ABOARD A C-37 MILITARY AIRCRAFT -- Take off. Fly. Practice. Land. Repeat. And repeat and repeat -- all without going outside. It's what more pilots are likely to see as the Air Force weighs how to expand simulation training time across its ranks, according to the service's outgoing top civilian.
The Air Force awaits the latest results from the second iteration of its Pilot Training Next (PTN) Program, hosted by Air Education and Training Command (AETC) in Austin, Texas. The findings are due to Air Force Secretary Heather Wilson's successor in the next few weeks. On Wednesday, Acting Defense Secretary Patrick Shanahan named Air Force Under Secretary Matt Donovan, a former F-15C Eagle pilot, to become the acting secretary June 1, following Wilson's departure.
But Wilson said that more simulator time should be a "no-brainer" for pilots to become proficient in basic skills before they get inside a real cockpit.
PTN is "an example of, we didn't just change pilot training, we said, 'Let's do an experiment, and what are we learning from that?' One of the things we've learned, no matter what else we do, is that we need to put simulators into the dorms 24/7 for pilot training. That's a no-brainer because it accelerates learning," she said during an exclusive interview with Military.com on Tuesday.
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Military.com traveled with the outgoing secretary on one of her last trips to Air University at Maxwell Air Force Base, Alabama, before she departs the Pentagon in the next two weeks to take her new position as president of the University of Texas at El Paso.
Wilson's assessment comes after Gen. Mike Holmes, head of Air Combat Command, and AETC commander Lt. Gen. Steven Kwast voiced similar positions on the imperative to create a more diverse pilot training experience.
Learning through augmented reality boosts initial competence, "because they're getting more repetitions," Wilson said.
The Air Force will "take a look at what the results of that experience are, and how those pilots do when they go on. It's not entirely virtual reality. It is that, combined with the jet training," she said.
"There's a rule in flight training ... that the cockpit is a lousy classroom. Because you can't pause what you're doing to say, 'Wait a minute that didn't work, what did I just do wrong?' Because you're onto the next thing," Wilson said. "You always have to be ahead of the airplane. So it's a lousy classroom. So if we can create a classroom where we can pause, but gives you the fidelity of virtual reality, that's great. I think we're actually going to move more toward that."
Virtual reality training could benefit other career fields besides pilots, she said, especially maintainers who repair some of the most complex aircraft across the service.
"A quarter of our enlisted force are maintenance. And it's some of the most complicated work we do. But we're not taking advantage of technology to teach," Wilson said.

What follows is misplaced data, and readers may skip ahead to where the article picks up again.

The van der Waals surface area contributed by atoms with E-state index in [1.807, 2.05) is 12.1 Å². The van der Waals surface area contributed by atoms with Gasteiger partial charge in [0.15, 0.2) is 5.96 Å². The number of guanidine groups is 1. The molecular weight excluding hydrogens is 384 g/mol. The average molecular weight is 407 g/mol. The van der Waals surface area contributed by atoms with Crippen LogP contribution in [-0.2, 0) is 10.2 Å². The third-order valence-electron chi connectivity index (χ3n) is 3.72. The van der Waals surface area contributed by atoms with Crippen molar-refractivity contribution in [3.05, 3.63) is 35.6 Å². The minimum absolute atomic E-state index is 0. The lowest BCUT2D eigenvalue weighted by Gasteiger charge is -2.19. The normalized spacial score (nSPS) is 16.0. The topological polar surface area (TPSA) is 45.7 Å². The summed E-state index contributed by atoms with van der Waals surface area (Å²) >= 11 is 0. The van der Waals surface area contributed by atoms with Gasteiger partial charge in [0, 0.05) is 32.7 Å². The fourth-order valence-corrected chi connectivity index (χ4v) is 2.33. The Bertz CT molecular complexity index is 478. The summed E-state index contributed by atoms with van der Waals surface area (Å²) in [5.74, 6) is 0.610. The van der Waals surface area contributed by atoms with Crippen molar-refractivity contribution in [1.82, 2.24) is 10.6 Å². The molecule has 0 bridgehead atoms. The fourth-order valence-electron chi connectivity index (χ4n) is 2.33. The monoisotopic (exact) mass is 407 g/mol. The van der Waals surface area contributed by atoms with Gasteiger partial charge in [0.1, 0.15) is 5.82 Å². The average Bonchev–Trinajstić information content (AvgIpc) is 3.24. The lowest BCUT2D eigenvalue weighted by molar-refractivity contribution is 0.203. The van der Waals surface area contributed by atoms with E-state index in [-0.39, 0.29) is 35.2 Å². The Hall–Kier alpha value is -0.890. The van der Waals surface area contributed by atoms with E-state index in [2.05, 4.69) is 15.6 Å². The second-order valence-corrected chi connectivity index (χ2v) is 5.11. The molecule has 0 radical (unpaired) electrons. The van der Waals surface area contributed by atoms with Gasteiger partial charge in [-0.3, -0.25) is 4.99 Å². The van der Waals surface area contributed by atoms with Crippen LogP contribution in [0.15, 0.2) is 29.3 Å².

Too Selective in Picking Pilots?
Virtual reality training is part of a larger discussion on the service's ongoing pilot shortage.
In written testimony before the Senate Armed Services subcommittee on personnel in February, Lt. Gen. Brian Kelly, deputy chief of staff for manpower, personnel and services, said that the Air Force ended fiscal 2018 with a total force pilot shortage of 1,937. The service said it was roughly 2,000 pilots short in 2017.
Following Military.com's story this month about the service's plan to revolutionize pilot training by using more virtual and digital means, some readers voiced concerns that the Air Force is turning prospective pilots away without a good reason, thus leading to a gap in aviation personnel.
Wilson said it's not that simple. "We've had plenty of people volunteer to be pilots in the Air Force. Our problem is not at the front end to get people into training. We're still very selective," she said Tuesday. "[Most rejections] are medical, or eyesight or those kinds of things. The key was, we needed to increase the number of pilot training slots."
Last year, retired Gen. Herbert "Hawk" Carlisle, former ACC commander, said training slots are a big issue.
"We have to experience them and retain them. We drew down tons of airplanes in the Air Force -- too many," he said last summer. "And now trying to go back up, we don't have the cockpits to experience people. We don't have the cockpits to bring in more young guys and, at the same time, for the retaining [portion], we are burning them out because the deployment schedules are horrendous."
Fixing the pilot shortage will require better retention practices, as well as increased selections, Wilson said.
"We can't solve this with retention alone, so we've increased over the last two years and we'll increase again next year, the number of people going through pilot training with an objective to get to about 1,500 a year," she said. "We [still] need to train more pilots."